The Little family visit an orphanage to adopt a child, preferably a brother for their son George. But when they are overwhelmed by the children to choose from, a little mouse, Stuart (voice by Michael J. Fox), introduces himself and wins the couple over. Stuart then finds trouble in the new loving home as the family cat Snowbell (voice by Nathan Lane) doesn't like him, George is disappointed he's not a "real" brother, and Stuart finds the need to find his true parents.
I wasn't sure what to expect from this new family movie that combines computer animation with live action. From the start, I must admit the fact that Stuart is this beyond adorable little mouse and that Michael J. Fox does his voice made me want to see the film (c'mon people, who didn't like him in the Back to the Future movies?!) But maybe it's being an artist that creates a soft spot for the "childish" animation? I have no idea. But part of me had to see this movie.
After I read some surprisingly good reviews, it made me want to see it more. But I was still shocked I was willing to shell out the $6.75 (plus popcorn) to see it. However, from start to finish, Stuart Little is a near flawless family film.
I say "near flawless" because of one issue. Language. Like, this should be a G-rated film. But why isn't it? Because they decided to have the alley cats spit out 2 "d*mns" and 2 "h*lls!" C'mon now... Should cats in a kids movie curse? Um... no.
Aside from the minor, yet still very unnecessary swearing, Stuart Little scores as one of the best family movies of the year. The film puts an emphasis on family, unlike most modern films, and approaches humor in a way that older films used to- simple, non-crude, clean humor. While the movie could have been another Mouse Hunt, thankfully the producers stayed away from that and focused on how Stuart tried to fit in with another family completely out of his species. Another round of applause given to the filmmakers for not letting the film get corny, but instead accurately pulls at your heart strings when need be in a way that's realistic (like with Stuart feeling unloved and unable to fit in).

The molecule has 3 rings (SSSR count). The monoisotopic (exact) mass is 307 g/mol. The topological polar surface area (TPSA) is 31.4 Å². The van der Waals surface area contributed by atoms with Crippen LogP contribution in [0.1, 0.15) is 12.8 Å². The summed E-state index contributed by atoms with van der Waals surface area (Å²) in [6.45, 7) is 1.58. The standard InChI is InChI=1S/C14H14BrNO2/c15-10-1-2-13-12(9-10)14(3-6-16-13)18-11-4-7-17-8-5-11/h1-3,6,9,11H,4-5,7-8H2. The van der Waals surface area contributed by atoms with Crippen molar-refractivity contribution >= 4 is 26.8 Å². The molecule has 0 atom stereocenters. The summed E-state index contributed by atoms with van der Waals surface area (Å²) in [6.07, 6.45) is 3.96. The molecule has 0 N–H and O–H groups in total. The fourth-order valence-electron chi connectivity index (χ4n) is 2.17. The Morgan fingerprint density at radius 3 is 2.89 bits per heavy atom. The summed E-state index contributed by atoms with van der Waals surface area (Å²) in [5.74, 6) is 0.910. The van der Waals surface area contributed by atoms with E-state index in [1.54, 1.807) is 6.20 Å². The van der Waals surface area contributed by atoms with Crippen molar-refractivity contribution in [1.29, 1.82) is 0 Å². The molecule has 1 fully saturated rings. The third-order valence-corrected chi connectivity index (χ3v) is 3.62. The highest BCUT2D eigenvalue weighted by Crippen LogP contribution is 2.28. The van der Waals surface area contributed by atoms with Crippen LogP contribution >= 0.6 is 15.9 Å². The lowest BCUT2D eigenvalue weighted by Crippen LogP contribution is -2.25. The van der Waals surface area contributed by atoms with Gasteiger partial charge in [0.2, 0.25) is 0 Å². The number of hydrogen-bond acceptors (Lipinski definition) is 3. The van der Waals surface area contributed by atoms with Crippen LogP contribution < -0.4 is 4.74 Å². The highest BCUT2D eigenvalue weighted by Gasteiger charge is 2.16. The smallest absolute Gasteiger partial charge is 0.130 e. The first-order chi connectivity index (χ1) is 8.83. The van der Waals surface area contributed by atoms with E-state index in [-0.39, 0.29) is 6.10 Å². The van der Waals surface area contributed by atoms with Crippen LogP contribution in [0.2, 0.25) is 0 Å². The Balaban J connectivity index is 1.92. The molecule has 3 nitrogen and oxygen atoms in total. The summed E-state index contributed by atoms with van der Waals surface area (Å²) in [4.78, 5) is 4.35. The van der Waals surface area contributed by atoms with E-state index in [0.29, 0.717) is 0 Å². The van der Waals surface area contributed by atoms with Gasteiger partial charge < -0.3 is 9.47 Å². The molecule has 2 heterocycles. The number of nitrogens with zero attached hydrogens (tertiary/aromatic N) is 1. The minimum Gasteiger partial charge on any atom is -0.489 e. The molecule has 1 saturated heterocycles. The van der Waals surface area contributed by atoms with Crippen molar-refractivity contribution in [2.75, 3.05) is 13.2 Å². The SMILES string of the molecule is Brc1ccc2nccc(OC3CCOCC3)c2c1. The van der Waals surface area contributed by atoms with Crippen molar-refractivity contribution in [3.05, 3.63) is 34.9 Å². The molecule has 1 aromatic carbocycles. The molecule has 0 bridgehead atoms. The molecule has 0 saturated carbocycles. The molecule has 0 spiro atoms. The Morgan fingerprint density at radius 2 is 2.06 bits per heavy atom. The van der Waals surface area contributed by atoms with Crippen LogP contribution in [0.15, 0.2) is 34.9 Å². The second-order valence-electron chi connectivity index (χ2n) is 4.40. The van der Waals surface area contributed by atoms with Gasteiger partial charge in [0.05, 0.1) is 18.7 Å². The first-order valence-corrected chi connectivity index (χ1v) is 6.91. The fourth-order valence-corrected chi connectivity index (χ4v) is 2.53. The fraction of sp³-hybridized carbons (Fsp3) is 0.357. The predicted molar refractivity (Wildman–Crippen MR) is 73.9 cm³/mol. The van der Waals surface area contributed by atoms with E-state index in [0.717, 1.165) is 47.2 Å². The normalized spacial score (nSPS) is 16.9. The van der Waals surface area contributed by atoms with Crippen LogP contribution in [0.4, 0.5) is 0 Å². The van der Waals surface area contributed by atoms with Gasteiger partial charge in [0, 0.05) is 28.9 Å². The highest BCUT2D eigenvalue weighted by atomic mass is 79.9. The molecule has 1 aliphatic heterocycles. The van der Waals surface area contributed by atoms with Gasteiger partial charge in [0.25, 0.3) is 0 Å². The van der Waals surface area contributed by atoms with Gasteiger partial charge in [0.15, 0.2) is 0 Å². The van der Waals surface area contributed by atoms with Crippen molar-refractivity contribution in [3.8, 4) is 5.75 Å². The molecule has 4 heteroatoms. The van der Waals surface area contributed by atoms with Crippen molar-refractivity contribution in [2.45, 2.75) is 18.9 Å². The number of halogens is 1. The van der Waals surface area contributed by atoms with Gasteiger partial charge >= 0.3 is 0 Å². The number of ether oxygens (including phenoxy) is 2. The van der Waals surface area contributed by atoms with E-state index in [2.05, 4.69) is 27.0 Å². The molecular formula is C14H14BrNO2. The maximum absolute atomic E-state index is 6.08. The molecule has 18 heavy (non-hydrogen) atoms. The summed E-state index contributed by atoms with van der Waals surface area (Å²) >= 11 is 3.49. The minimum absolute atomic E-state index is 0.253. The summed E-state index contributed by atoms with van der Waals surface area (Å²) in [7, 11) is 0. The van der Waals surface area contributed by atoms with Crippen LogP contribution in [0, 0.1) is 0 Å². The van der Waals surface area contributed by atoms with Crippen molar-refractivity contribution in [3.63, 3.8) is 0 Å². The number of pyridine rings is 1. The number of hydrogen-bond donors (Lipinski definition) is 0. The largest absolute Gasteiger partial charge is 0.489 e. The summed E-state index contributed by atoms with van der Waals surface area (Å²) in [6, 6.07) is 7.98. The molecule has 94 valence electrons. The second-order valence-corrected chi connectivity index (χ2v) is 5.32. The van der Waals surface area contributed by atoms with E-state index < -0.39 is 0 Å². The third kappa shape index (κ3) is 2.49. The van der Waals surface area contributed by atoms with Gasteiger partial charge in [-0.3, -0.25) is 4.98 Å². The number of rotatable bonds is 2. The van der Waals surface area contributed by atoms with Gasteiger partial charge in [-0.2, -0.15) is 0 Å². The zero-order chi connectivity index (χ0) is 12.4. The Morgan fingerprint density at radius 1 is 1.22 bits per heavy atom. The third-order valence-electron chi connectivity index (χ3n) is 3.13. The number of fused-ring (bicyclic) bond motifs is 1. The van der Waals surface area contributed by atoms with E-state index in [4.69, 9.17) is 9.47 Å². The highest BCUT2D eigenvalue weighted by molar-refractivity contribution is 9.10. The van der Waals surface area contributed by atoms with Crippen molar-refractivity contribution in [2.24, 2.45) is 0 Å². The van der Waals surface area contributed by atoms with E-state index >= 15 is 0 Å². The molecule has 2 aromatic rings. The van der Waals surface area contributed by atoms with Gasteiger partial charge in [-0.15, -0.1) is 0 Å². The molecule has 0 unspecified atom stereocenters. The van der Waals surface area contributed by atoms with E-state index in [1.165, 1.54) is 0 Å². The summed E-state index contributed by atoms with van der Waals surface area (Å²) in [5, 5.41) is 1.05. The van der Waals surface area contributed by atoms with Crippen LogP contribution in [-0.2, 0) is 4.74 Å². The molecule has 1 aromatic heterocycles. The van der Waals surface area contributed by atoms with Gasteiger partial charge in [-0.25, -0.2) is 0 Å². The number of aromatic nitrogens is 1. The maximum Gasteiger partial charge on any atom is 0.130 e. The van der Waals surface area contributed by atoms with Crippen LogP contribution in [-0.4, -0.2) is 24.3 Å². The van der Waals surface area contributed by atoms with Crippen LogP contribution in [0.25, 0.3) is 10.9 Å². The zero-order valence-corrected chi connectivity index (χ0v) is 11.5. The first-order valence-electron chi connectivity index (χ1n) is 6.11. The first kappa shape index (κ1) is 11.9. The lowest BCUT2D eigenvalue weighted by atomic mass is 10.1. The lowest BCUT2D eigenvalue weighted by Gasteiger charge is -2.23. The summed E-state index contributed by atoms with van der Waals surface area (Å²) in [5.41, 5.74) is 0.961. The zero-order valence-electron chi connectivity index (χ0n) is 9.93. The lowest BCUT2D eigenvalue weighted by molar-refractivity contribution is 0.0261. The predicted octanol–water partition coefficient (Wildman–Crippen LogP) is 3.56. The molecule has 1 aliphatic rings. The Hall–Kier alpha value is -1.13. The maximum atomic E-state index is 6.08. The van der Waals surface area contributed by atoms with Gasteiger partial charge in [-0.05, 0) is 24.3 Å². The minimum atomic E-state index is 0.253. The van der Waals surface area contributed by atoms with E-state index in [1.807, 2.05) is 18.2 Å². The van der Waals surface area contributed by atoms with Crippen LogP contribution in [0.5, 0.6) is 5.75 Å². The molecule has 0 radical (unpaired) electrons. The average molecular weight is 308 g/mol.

All-around acting for the film was great. The voice choices were perfect too. It's nice to see, or in this case hear, Fox in another theatrical roll since his more recent struggle with Parkinson's disease. He does a very good job at bringing feeling to Stuart's character. And the way the animators rendered Stuart is amazing. The expressions were perfect and he was down-right adorable. I think even the "toughest" of audience members would have to admit his cuteness (and probably mice-haters alike).
In summary, the movie was wonderful, and my only complaint is the language. It's a good family movie and I recommend it. Yet, still, if you have any questions or comments about the film before you see it, feel free to contact me.- John DiBiase, (reviewed: 12/21/99)
Disclaimer: All reviews are based solely on the opinions of the reviewer. Most reviews are rated on how the reviewer enjoyed the film overall, not exclusively on content. However, if the content really affects the reviewer's opinion and experience of the film, it will definitely affect the reviewer's overall rating.
|House of Heroes Announce One-Night-Only "Suburba" Album Concert|
Fri, 07 May 2021 17:20:00 EST
|Project 86 Announce Final Album, Postpone 25th Anniversary Event|
Fri, 07 May 2021 17:00:00 EST
|YWAM Kona Music Releases New EP, "The Sound Of Go"|
Fri, 07 May 2021 16:10:00 EST
|NEEDTOBREATHE Announce Brand New Album and Single, "Into the Mystery"|
Fri, 07 May 2021 15:45:00 EST
|Jess Ray Releases Her Third Solo LP, "Baby Take My Hand," Out Today|
Fri, 07 May 2021 15:35:00 EST
|Ellie Holcomb Releases New Song from Upcoming Album, "Canyon"|
Fri, 07 May 2021 15:25:00 EST